[…] Note : More from Sarah Brown on Racism a cross-post of this. My initial response on identity and parallels between racism and religious hate speech was what […]
Interesting, thought-provoking post.
“What distinguishes racism is hatred against a group of people on the assumption that they’re inferior or demonically powerful.”
I would add to this that the notion of power is relative to the context in which it is exercised. I am a white middle-class British man living in London. At a national and global level, I have enormous structural privilege. Considering the hierarchies of power in the western world, I’m more or less at the top (coming from a poor working class family knocks me down a bit). But there are situations in everyday life where I do not hold the most power. Here’s an example, a real one, that to me demonstrates it is possible for non-white people to be racist.
I was travelling home from work on a bus. Two large black men came and sat next to me on the top deck of this half-full bus. Immediately they began talking loudly about hating white people, that white people are all racist, and that they should go around stabbing the white people on this bus. I am an average sized guy. These two men were bigger and stronger than I am. They were using their relative power in that specific situation to intimidate me and others on the bus on the basis of our skin colour. It was threatening. It was centred on racist generalisations and assumptions about me as a white person.
My position is that there are two types of racism that are not mutually exclusive. One is structural racism and the other is personal racism. Our society and its institutions, because of our history, are structurally racist (though I think this is slowly changing for the better) against non-whites. Individuals of all colours can be racist based on their personal feelings towards others of a different colour. A white person can hate a black person because of irrational opinions and assumptions based on the colour of their skin. The same is true in reverse. Both can exist outside of and separate to structural racism within the society they live.
I think that makes sense? Shoot me down…
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That’s a reasonable position.
To me, the term you would refer to as ‘structural racism’ is a misnomer. First, because it is intentionally equated with personal racism by those served by such an equality, and second, because in the modern world personal and institutional racism are different.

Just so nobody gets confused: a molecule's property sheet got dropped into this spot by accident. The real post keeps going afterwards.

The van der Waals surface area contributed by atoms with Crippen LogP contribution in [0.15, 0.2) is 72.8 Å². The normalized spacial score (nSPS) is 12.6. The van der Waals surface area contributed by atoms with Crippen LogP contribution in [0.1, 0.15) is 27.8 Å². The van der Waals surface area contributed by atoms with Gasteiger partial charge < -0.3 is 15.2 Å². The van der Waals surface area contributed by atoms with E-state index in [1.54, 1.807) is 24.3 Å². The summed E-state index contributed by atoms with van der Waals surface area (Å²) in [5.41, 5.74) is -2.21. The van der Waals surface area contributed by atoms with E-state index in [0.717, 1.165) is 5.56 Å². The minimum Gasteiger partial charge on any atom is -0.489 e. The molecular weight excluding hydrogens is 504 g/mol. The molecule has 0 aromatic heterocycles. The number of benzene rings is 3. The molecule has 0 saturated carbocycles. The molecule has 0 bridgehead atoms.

Statistically, it’s difficult to prove that structural racism exists any more. Not only have affirmative action programs erased (and in some cases reversed) biased hiring practices, but the holy grail, the ‘wage gap’ has been refuted for decades (that is, there is no systematic biasing of pay toward white males – any difference in average earnings can be demonstrated to be a consequence of the predominant choices made by people of that group).
However, even if structural racism existed to a degree now, the bias would be as much wrapped in socio-economical and historical influences as it might personal bias. That is, a hiring manager might bias against blacks for a certain position because traditionally blacks aren’t interested in those jobs, are therefore underrepresented, and thus it feels like a larger risk (what I mean can be best thought of in sporting terms – most managers would default to choosing a pro British footballer over a Canadian one because one country has a much greater history of football than the other and thus, choosing the Canadian footballer would inherently be seen as a greater risk). While it’s true that we should judge each person on their merits, independent of race/colour (something people like Bahar Mustafa can’t do), the truth is that we will base our judgements often on personal experience and so institutional racism can become, to a degree, self-perpetuating (feeding back into society in a loop), even without the intent to discriminate.